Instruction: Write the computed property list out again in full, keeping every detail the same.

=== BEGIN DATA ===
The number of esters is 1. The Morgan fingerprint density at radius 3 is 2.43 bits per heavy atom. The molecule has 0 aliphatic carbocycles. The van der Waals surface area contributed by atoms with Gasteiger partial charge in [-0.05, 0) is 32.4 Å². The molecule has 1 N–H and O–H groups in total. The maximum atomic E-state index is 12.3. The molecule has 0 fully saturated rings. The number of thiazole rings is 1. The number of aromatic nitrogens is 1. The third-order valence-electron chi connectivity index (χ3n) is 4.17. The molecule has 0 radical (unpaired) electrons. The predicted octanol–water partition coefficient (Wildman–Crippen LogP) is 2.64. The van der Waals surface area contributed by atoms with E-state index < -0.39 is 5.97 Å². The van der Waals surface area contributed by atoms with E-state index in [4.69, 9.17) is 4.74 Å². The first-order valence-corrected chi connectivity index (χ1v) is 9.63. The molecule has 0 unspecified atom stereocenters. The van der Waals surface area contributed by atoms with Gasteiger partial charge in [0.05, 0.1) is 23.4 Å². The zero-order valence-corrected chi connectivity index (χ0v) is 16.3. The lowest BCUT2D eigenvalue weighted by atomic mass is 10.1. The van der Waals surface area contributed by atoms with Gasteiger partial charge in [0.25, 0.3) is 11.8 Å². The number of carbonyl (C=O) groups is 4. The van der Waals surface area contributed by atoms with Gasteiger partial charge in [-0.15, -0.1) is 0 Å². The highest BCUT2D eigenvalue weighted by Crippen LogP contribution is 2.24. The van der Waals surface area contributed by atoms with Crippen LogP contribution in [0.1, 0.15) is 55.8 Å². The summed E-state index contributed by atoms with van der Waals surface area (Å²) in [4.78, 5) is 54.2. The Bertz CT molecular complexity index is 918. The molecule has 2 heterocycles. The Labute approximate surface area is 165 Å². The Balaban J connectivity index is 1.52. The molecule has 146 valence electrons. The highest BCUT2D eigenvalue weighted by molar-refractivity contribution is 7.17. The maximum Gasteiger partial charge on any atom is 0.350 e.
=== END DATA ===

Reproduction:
The number of esters is 1. The Morgan fingerprint density at radius 3 is 2.43 bits per heavy atom. The molecule has 0 aliphatic carbocycles. The van der Waals surface area contributed by atoms with Gasteiger partial charge in [-0.05, 0) is 32.4 Å². The molecule has 1 N–H and O–H groups in total. The maximum atomic E-state index is 12.3. The molecule has 0 fully saturated rings. The number of thiazole rings is 1. The number of aromatic nitrogens is 1. The third-order valence-electron chi connectivity index (χ3n) is 4.17. The molecule has 0 radical (unpaired) electrons. The predicted octanol–water partition coefficient (Wildman–Crippen LogP) is 2.64. The van der Waals surface area contributed by atoms with E-state index < -0.39 is 5.97 Å². The van der Waals surface area contributed by atoms with E-state index in [4.69, 9.17) is 4.74 Å². The first-order valence-corrected chi connectivity index (χ1v) is 9.63. The molecule has 0 unspecified atom stereocenters. The van der Waals surface area contributed by atoms with Gasteiger partial charge in [0.05, 0.1) is 23.4 Å². The zero-order valence-corrected chi connectivity index (χ0v) is 16.3. The lowest BCUT2D eigenvalue weighted by atomic mass is 10.1. The van der Waals surface area contributed by atoms with Gasteiger partial charge in [0.25, 0.3) is 11.8 Å². The number of carbonyl (C=O) groups is 4. The van der Waals surface area contributed by atoms with Gasteiger partial charge in [-0.15, -0.1) is 0 Å². The highest BCUT2D eigenvalue weighted by Crippen LogP contribution is 2.24. The van der Waals surface area contributed by atoms with Crippen LogP contribution in [0.1, 0.15) is 55.8 Å². The summed E-state index contributed by atoms with van der Waals surface area (Å²) in [4.78, 5) is 54.2. The Bertz CT molecular complexity index is 918. The molecule has 2 heterocycles. The Labute approximate surface area is 165 Å². The Balaban J connectivity index is 1.52. The molecule has 146 valence electrons. The highest BCUT2D eigenvalue weighted by molar-refractivity contribution is 7.17. The maximum Gasteiger partial charge on any atom is 0.350 e.